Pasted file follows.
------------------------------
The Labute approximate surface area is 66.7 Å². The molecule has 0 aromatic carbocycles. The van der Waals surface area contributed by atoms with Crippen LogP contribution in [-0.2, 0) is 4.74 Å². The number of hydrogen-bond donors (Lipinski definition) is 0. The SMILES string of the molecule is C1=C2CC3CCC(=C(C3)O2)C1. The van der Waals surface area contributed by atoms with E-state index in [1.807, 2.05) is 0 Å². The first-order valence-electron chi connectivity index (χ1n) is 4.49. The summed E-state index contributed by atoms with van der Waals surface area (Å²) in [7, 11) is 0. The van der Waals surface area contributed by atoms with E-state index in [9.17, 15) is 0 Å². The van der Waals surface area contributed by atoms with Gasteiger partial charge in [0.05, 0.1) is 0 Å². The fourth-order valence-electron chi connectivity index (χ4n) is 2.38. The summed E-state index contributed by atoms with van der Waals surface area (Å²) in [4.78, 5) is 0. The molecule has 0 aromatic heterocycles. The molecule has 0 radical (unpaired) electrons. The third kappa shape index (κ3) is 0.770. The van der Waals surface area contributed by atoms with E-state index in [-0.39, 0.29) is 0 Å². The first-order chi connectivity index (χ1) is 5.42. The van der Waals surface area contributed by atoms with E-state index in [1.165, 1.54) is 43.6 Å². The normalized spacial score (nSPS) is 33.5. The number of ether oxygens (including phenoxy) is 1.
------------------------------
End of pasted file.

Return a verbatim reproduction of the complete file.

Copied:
The Labute approximate surface area is 66.7 Å². The molecule has 0 aromatic carbocycles. The van der Waals surface area contributed by atoms with Crippen LogP contribution in [-0.2, 0) is 4.74 Å². The number of hydrogen-bond donors (Lipinski definition) is 0. The SMILES string of the molecule is C1=C2CC3CCC(=C(C3)O2)C1. The van der Waals surface area contributed by atoms with E-state index in [1.807, 2.05) is 0 Å². The first-order valence-electron chi connectivity index (χ1n) is 4.49. The summed E-state index contributed by atoms with van der Waals surface area (Å²) in [7, 11) is 0. The van der Waals surface area contributed by atoms with E-state index in [9.17, 15) is 0 Å². The van der Waals surface area contributed by atoms with Gasteiger partial charge in [0.05, 0.1) is 0 Å². The fourth-order valence-electron chi connectivity index (χ4n) is 2.38. The summed E-state index contributed by atoms with van der Waals surface area (Å²) in [4.78, 5) is 0. The molecule has 0 aromatic heterocycles. The molecule has 0 radical (unpaired) electrons. The third kappa shape index (κ3) is 0.770. The van der Waals surface area contributed by atoms with E-state index in [-0.39, 0.29) is 0 Å². The first-order chi connectivity index (χ1) is 5.42. The van der Waals surface area contributed by atoms with E-state index in [1.165, 1.54) is 43.6 Å². The normalized spacial score (nSPS) is 33.5. The number of ether oxygens (including phenoxy) is 1.